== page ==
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Volvo’s see-in-the-dark car

Sight and sound: Volvo’s next-generation XC90 will include a raft of technology aimed at minimising the risk of crashes.

Spotting road hazards a priority for next-generation Volvo XC90


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8 Jul 2013

VOLVO has released more details of the technology that will underpin its next-generation XC90 soft-roader – with safety features that will put even Mercedes-Benz’s all-new S-Class in the shade.

Due in Europe at the end of next year, the new XC90 will see in the dark, follow the car ahead, warn the driver of a broken-down car or roadworks in the lanes ahead, automatically brake if an animal wanders out on the road, alert you that an motorbike is near the car, help you catch the next green light and even tell you to slow down if the weather looks like it will get bad.

Foremost, though, is the Swedish car-maker’s desire to cut down on the number of pedestrians killed on the world’s roads each year.

The new XC90, the company says, will be able to see pedestrians in the dark that the driver could miss, expanding on technology that up until now can only detect them in daylight conditions.

The system uses a more advanced forward-looking camera that can peer into the darkness, and provide the same automated braking as its current daylight-hours City Safety system if a pedestrian – or even a cyclist – unexpectedly appears in front of the car.

The new XC90 will also recognise animals on the road ahead of the car, Volvo says, however, the car-maker’s release detailing the technology only alludes to Canada’s problems with moose, and not Australia’s issues with kangaroos.

Volvo has hinted the XC90 will be one of the first cars to interact with other road users via car-to-car communications.

It flagged this by saying slippery road conditions were the cause of six per cent of all crashes in the US, and this could be turned around if cars were able to warn oncoming traffic of the road conditions ahead.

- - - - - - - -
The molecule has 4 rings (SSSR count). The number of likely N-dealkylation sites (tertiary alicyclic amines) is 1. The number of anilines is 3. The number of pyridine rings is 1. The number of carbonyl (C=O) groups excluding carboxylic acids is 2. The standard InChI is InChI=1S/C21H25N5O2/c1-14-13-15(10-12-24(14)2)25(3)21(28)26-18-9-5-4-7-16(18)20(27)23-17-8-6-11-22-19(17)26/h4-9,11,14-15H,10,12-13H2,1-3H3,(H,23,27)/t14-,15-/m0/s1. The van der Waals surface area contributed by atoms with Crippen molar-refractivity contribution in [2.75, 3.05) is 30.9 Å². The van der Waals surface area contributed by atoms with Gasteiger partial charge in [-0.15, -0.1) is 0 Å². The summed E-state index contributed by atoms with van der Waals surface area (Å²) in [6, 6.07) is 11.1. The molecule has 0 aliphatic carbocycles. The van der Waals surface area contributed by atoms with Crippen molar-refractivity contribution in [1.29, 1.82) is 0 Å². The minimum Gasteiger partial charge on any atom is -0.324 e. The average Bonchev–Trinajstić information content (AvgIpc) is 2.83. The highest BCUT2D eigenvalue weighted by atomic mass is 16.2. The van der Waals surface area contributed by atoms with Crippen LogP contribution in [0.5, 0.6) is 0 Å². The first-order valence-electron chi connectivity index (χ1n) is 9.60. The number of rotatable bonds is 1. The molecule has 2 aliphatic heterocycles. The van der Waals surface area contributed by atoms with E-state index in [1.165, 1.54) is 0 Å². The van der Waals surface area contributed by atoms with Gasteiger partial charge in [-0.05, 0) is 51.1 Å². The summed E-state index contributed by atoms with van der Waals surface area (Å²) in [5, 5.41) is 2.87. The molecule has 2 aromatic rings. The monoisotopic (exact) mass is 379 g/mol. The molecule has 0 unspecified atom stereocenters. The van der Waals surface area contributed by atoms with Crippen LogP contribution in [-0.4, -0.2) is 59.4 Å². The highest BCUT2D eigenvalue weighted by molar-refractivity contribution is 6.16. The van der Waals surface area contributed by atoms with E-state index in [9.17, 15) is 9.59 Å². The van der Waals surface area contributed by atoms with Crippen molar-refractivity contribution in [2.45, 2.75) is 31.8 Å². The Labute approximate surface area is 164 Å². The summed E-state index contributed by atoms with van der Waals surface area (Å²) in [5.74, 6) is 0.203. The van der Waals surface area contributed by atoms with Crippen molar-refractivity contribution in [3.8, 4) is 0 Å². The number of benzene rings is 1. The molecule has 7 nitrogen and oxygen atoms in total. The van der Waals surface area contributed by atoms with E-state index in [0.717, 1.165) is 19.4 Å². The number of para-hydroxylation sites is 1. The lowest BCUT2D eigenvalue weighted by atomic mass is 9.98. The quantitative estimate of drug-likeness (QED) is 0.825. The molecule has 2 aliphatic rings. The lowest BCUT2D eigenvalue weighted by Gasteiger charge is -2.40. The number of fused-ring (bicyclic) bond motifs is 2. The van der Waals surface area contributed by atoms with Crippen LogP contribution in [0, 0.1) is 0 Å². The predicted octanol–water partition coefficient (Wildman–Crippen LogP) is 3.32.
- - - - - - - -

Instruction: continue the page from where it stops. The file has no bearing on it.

It also flagged that 10 per cent of fatalities in the US related to a car running a red light and hitting another vehicle, or pedestrians.

“Enabling vehicles to communicate with each other, and with the traffic environment, opens up fantastic possibilities. Vital information can be shared and exchanged – creating a more comfortable and safer drive,” Volvo said.

“Volvo Cars has signed a memorandum of understanding with the members of the Car 2 Car Communication Consortium regarding the implementation of standardised technology for communication between cars from 2016 onwards.

“The aim is for inter-car communication to function between all cars, irrespective of make,” it said.

The technology can expand to include traffic lights that tell cars an optimum speed to stay rolling, warnings about roadworks and crashes, foul weather that make driving conditions difficult, and even if an emergency vehicle is approaching.

Meanwhile, technology that helps keep a driver in a defined lane on the freeway has expanded to include even unmarked roads, Volvo said.

According to Volvo, a quarter of all crashes on its database of Swedish road trauma – the car-maker investigates every single crash with one of its cars on home turf – relate to a vehicle leaving the road before the crash takes place.

It said the road-keeping technology would detect if the car was about to drive off the road and “autonomously applies steering torque to bring the vehicle back on track”.

The XC90 will even include a version of Volvo’s self-parking system that can park the car with full autonomy and no driver input.

The 11-year-old, high-riding XC90 is the oldest car in the Volvo range. When it was introduced in 2002, it featured an innovative anti-rollover function that endowed it with more stability in an emergency swerve.

Volvo has said it wants to create the crashless car by 2020.

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